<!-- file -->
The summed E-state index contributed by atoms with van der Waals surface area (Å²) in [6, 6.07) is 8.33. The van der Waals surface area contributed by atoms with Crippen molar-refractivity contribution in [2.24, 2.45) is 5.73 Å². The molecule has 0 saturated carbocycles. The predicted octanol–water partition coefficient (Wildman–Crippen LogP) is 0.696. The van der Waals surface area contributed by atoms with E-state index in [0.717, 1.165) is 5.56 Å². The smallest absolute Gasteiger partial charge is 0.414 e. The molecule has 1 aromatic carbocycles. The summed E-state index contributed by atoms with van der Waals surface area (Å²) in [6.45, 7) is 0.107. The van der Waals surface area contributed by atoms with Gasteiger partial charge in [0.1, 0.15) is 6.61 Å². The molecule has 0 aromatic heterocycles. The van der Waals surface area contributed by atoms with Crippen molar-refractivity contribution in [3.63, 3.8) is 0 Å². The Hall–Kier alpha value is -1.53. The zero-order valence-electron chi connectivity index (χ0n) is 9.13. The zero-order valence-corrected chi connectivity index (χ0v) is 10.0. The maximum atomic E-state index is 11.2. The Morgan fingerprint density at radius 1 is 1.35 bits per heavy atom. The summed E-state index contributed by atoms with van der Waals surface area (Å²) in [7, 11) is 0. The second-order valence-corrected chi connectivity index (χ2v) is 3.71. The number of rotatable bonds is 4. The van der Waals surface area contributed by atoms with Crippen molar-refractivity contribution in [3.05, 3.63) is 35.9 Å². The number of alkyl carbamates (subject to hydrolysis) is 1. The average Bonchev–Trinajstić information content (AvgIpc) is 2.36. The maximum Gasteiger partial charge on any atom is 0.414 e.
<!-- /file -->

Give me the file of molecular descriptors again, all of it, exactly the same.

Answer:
The summed E-state index contributed by atoms with van der Waals surface area (Å²) in [6, 6.07) is 8.33. The van der Waals surface area contributed by atoms with Crippen molar-refractivity contribution in [2.24, 2.45) is 5.73 Å². The molecule has 0 saturated carbocycles. The predicted octanol–water partition coefficient (Wildman–Crippen LogP) is 0.696. The van der Waals surface area contributed by atoms with E-state index in [0.717, 1.165) is 5.56 Å². The smallest absolute Gasteiger partial charge is 0.414 e. The molecule has 1 aromatic carbocycles. The summed E-state index contributed by atoms with van der Waals surface area (Å²) in [6.45, 7) is 0.107. The van der Waals surface area contributed by atoms with Gasteiger partial charge in [0.1, 0.15) is 6.61 Å². The molecule has 0 aromatic heterocycles. The van der Waals surface area contributed by atoms with Crippen molar-refractivity contribution in [3.63, 3.8) is 0 Å². The Hall–Kier alpha value is -1.53. The zero-order valence-electron chi connectivity index (χ0n) is 9.13. The zero-order valence-corrected chi connectivity index (χ0v) is 10.0. The maximum atomic E-state index is 11.2. The Morgan fingerprint density at radius 1 is 1.35 bits per heavy atom. The summed E-state index contributed by atoms with van der Waals surface area (Å²) in [7, 11) is 0. The second-order valence-corrected chi connectivity index (χ2v) is 3.71. The number of rotatable bonds is 4. The van der Waals surface area contributed by atoms with Crippen molar-refractivity contribution in [3.05, 3.63) is 35.9 Å². The number of alkyl carbamates (subject to hydrolysis) is 1. The average Bonchev–Trinajstić information content (AvgIpc) is 2.36. The maximum Gasteiger partial charge on any atom is 0.414 e.